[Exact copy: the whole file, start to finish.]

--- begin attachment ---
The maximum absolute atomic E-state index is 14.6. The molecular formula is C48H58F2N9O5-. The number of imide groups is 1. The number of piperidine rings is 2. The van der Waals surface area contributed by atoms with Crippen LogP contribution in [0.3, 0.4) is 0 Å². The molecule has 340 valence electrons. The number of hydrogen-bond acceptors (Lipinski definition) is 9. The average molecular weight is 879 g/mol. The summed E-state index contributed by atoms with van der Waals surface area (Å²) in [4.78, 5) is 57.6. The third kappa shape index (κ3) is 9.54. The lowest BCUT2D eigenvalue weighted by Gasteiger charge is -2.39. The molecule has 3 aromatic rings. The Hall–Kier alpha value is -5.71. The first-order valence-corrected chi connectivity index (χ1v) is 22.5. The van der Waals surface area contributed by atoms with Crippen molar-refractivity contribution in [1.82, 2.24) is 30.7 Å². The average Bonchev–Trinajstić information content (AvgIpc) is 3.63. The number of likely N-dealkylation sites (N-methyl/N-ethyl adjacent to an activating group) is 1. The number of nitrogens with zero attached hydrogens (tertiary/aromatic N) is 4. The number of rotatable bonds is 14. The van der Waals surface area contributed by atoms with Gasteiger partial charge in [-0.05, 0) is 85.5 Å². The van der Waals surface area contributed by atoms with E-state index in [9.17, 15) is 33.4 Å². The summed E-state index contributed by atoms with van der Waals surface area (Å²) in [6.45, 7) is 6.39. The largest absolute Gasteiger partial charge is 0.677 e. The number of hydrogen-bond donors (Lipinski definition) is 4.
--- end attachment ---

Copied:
The maximum absolute atomic E-state index is 14.6. The molecular formula is C48H58F2N9O5-. The number of imide groups is 1. The number of piperidine rings is 2. The van der Waals surface area contributed by atoms with Crippen LogP contribution in [0.3, 0.4) is 0 Å². The molecule has 340 valence electrons. The number of hydrogen-bond acceptors (Lipinski definition) is 9. The average molecular weight is 879 g/mol. The summed E-state index contributed by atoms with van der Waals surface area (Å²) in [4.78, 5) is 57.6. The third kappa shape index (κ3) is 9.54. The lowest BCUT2D eigenvalue weighted by Gasteiger charge is -2.39. The molecule has 3 aromatic rings. The Hall–Kier alpha value is -5.71. The first-order valence-corrected chi connectivity index (χ1v) is 22.5. The van der Waals surface area contributed by atoms with Crippen molar-refractivity contribution in [1.82, 2.24) is 30.7 Å². The average Bonchev–Trinajstić information content (AvgIpc) is 3.63. The number of likely N-dealkylation sites (N-methyl/N-ethyl adjacent to an activating group) is 1. The number of nitrogens with zero attached hydrogens (tertiary/aromatic N) is 4. The number of rotatable bonds is 14. The van der Waals surface area contributed by atoms with Gasteiger partial charge in [-0.05, 0) is 85.5 Å². The van der Waals surface area contributed by atoms with E-state index in [9.17, 15) is 33.4 Å². The summed E-state index contributed by atoms with van der Waals surface area (Å²) in [6.45, 7) is 6.39. The largest absolute Gasteiger partial charge is 0.677 e. The number of hydrogen-bond donors (Lipinski definition) is 4.